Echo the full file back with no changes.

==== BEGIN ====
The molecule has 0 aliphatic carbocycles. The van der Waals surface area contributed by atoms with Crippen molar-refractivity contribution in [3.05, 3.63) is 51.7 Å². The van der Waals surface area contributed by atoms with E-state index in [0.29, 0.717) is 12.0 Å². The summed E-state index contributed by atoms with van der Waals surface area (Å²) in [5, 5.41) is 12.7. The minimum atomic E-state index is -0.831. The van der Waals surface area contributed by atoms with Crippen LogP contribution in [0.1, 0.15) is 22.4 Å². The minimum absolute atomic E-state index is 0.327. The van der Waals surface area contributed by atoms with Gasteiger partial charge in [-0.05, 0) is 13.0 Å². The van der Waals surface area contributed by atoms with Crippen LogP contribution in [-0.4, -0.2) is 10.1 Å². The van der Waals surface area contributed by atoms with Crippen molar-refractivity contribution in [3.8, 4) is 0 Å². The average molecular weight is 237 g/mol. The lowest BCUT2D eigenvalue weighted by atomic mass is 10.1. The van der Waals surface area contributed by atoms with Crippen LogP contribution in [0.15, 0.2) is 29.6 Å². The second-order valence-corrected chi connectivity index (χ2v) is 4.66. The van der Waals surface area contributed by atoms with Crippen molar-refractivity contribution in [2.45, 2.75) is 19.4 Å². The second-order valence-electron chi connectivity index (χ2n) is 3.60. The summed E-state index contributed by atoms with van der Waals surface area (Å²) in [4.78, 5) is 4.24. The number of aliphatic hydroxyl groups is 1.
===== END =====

The molecule has 0 aliphatic carbocycles. The van der Waals surface area contributed by atoms with Crippen molar-refractivity contribution in [3.05, 3.63) is 51.7 Å². The van der Waals surface area contributed by atoms with E-state index in [0.29, 0.717) is 12.0 Å². The summed E-state index contributed by atoms with van der Waals surface area (Å²) in [5, 5.41) is 12.7. The minimum atomic E-state index is -0.831. The van der Waals surface area contributed by atoms with Crippen LogP contribution in [0.1, 0.15) is 22.4 Å². The minimum absolute atomic E-state index is 0.327. The van der Waals surface area contributed by atoms with Gasteiger partial charge in [-0.05, 0) is 13.0 Å². The van der Waals surface area contributed by atoms with Crippen LogP contribution in [-0.4, -0.2) is 10.1 Å². The van der Waals surface area contributed by atoms with Crippen molar-refractivity contribution in [3.8, 4) is 0 Å². The average molecular weight is 237 g/mol. The lowest BCUT2D eigenvalue weighted by atomic mass is 10.1. The van der Waals surface area contributed by atoms with Crippen LogP contribution in [0.15, 0.2) is 29.6 Å². The second-order valence-corrected chi connectivity index (χ2v) is 4.66. The van der Waals surface area contributed by atoms with Crippen molar-refractivity contribution in [2.45, 2.75) is 19.4 Å². The second-order valence-electron chi connectivity index (χ2n) is 3.60. The summed E-state index contributed by atoms with van der Waals surface area (Å²) in [4.78, 5) is 4.24. The number of aliphatic hydroxyl groups is 1.